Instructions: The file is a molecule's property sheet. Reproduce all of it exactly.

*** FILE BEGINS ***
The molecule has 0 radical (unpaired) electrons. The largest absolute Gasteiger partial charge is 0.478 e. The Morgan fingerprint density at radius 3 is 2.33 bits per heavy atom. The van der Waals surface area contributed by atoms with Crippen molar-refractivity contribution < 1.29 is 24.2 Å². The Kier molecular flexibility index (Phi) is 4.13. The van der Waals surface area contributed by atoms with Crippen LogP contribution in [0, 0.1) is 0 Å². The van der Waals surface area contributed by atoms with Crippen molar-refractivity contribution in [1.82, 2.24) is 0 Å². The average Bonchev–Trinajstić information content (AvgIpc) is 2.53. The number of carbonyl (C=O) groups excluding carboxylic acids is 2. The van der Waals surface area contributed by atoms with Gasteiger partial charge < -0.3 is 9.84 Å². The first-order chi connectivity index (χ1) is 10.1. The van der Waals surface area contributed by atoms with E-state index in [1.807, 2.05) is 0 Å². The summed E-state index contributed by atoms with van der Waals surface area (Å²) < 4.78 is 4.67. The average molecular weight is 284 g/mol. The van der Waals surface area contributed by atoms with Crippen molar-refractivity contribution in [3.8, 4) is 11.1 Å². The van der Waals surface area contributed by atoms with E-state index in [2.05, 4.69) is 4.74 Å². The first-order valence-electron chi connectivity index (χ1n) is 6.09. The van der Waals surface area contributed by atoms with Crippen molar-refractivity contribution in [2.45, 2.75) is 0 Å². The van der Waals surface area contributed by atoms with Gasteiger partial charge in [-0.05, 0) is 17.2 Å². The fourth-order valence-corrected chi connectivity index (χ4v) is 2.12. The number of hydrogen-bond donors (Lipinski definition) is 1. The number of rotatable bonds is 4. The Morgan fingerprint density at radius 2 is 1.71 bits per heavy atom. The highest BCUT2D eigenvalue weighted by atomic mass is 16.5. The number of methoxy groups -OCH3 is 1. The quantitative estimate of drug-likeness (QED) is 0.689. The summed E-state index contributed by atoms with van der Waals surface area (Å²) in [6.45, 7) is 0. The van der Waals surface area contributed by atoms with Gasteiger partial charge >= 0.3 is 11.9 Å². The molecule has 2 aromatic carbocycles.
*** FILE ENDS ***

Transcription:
The molecule has 0 radical (unpaired) electrons. The largest absolute Gasteiger partial charge is 0.478 e. The Morgan fingerprint density at radius 3 is 2.33 bits per heavy atom. The van der Waals surface area contributed by atoms with Crippen molar-refractivity contribution < 1.29 is 24.2 Å². The Kier molecular flexibility index (Phi) is 4.13. The van der Waals surface area contributed by atoms with Crippen LogP contribution in [0, 0.1) is 0 Å². The van der Waals surface area contributed by atoms with Crippen molar-refractivity contribution in [1.82, 2.24) is 0 Å². The average Bonchev–Trinajstić information content (AvgIpc) is 2.53. The number of carbonyl (C=O) groups excluding carboxylic acids is 2. The van der Waals surface area contributed by atoms with Gasteiger partial charge < -0.3 is 9.84 Å². The first-order chi connectivity index (χ1) is 10.1. The van der Waals surface area contributed by atoms with E-state index in [1.807, 2.05) is 0 Å². The summed E-state index contributed by atoms with van der Waals surface area (Å²) < 4.78 is 4.67. The average molecular weight is 284 g/mol. The van der Waals surface area contributed by atoms with Crippen molar-refractivity contribution in [3.8, 4) is 11.1 Å². The van der Waals surface area contributed by atoms with E-state index in [2.05, 4.69) is 4.74 Å². The first-order valence-electron chi connectivity index (χ1n) is 6.09. The van der Waals surface area contributed by atoms with Crippen molar-refractivity contribution in [2.45, 2.75) is 0 Å². The van der Waals surface area contributed by atoms with Gasteiger partial charge in [-0.05, 0) is 17.2 Å². The fourth-order valence-corrected chi connectivity index (χ4v) is 2.12. The number of hydrogen-bond donors (Lipinski definition) is 1. The number of rotatable bonds is 4. The Morgan fingerprint density at radius 2 is 1.71 bits per heavy atom. The highest BCUT2D eigenvalue weighted by atomic mass is 16.5. The number of methoxy groups -OCH3 is 1. The quantitative estimate of drug-likeness (QED) is 0.689. The summed E-state index contributed by atoms with van der Waals surface area (Å²) in [6.45, 7) is 0. The van der Waals surface area contributed by atoms with Gasteiger partial charge >= 0.3 is 11.9 Å². The molecule has 2 aromatic carbocycles.